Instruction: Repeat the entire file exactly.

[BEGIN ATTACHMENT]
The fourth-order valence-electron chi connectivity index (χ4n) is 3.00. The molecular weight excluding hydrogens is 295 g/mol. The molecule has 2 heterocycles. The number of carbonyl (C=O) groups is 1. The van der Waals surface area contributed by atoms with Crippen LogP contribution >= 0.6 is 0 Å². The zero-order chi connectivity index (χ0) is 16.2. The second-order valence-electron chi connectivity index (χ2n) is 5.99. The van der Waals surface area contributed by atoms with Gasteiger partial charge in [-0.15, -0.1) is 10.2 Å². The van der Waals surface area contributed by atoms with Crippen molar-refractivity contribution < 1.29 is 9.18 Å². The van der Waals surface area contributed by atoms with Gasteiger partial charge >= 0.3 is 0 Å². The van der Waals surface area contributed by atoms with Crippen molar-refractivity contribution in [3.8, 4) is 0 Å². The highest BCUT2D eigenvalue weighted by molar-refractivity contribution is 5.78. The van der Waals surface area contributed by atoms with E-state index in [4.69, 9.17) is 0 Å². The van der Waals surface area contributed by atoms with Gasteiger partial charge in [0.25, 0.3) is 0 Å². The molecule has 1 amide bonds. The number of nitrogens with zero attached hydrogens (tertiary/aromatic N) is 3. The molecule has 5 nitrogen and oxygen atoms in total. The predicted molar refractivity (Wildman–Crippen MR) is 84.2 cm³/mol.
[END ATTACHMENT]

The fourth-order valence-electron chi connectivity index (χ4n) is 3.00. The molecular weight excluding hydrogens is 295 g/mol. The molecule has 2 heterocycles. The number of carbonyl (C=O) groups is 1. The van der Waals surface area contributed by atoms with Crippen LogP contribution >= 0.6 is 0 Å². The zero-order chi connectivity index (χ0) is 16.2. The second-order valence-electron chi connectivity index (χ2n) is 5.99. The van der Waals surface area contributed by atoms with Gasteiger partial charge in [-0.15, -0.1) is 10.2 Å². The van der Waals surface area contributed by atoms with Crippen molar-refractivity contribution < 1.29 is 9.18 Å². The van der Waals surface area contributed by atoms with Gasteiger partial charge >= 0.3 is 0 Å². The van der Waals surface area contributed by atoms with Crippen molar-refractivity contribution in [3.8, 4) is 0 Å². The highest BCUT2D eigenvalue weighted by molar-refractivity contribution is 5.78. The van der Waals surface area contributed by atoms with E-state index in [4.69, 9.17) is 0 Å². The van der Waals surface area contributed by atoms with Gasteiger partial charge in [0.25, 0.3) is 0 Å². The molecule has 1 amide bonds. The number of nitrogens with zero attached hydrogens (tertiary/aromatic N) is 3. The molecule has 5 nitrogen and oxygen atoms in total. The predicted molar refractivity (Wildman–Crippen MR) is 84.2 cm³/mol.